White made the negative for this image in 1898, the year he helped found the Newark (Ohio) Camera Club. Probably taken in that city, it shows buildings and poles lining a canal, seen from an elevated viewpoint. It is one of his best-known early images and unusual for him in that it is not a figure study. Clarence H. White (1871-1925) played a key role in pictorial photography both during and after the heyday of the Photo-Secession. He became widely known as a photographic educator, running his own school in New York. His work always featured soft-focus effects and a quiet, personal mood. Image sent upon request. Peterson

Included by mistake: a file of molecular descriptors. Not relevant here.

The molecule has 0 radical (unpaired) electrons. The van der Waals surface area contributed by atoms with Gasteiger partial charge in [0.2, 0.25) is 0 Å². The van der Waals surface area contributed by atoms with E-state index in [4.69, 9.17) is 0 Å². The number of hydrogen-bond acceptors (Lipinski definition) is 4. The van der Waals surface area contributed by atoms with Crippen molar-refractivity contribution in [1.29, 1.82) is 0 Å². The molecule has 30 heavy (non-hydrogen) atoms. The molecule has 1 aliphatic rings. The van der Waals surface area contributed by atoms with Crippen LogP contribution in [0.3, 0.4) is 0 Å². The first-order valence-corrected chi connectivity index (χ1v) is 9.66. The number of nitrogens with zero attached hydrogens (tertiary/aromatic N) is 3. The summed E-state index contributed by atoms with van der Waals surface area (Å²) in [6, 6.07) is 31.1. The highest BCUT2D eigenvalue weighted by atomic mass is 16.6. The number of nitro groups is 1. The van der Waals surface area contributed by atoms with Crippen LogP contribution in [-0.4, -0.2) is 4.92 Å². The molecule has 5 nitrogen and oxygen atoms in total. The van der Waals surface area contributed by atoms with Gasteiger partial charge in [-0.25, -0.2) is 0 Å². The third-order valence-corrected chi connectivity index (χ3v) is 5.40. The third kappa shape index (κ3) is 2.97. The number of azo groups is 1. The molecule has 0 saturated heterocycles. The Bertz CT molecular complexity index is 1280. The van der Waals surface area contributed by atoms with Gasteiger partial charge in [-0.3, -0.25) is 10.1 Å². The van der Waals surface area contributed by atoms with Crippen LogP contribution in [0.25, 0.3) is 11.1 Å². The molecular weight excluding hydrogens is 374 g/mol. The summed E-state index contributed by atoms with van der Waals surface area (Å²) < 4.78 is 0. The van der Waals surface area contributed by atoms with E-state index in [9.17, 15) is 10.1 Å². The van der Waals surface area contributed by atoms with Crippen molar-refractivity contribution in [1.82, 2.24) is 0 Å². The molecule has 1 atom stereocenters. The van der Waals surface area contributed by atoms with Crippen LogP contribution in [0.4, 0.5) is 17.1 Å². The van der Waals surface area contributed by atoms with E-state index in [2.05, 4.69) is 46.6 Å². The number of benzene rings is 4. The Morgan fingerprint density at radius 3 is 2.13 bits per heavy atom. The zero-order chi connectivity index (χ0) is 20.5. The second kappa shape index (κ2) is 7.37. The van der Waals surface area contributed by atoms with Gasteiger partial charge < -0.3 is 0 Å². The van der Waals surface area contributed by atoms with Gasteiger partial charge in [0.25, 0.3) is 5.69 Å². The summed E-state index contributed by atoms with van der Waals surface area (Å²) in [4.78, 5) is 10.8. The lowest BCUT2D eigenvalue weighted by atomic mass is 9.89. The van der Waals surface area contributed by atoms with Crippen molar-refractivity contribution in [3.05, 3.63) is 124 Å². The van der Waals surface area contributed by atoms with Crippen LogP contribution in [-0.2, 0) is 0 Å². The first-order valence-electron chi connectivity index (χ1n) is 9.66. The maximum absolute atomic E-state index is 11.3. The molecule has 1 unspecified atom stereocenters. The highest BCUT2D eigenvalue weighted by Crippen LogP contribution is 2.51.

Hartmann, Sadakichi. Landscape and Figure Composition. New York: The Baker and Taylor Company, 1910. fig. 31
Homer, William I, Catherine Johnson, and Alfred Stieglitz. Stieglitz and the Photo-Secession, 1902. London: Penguin Putnam, 2002.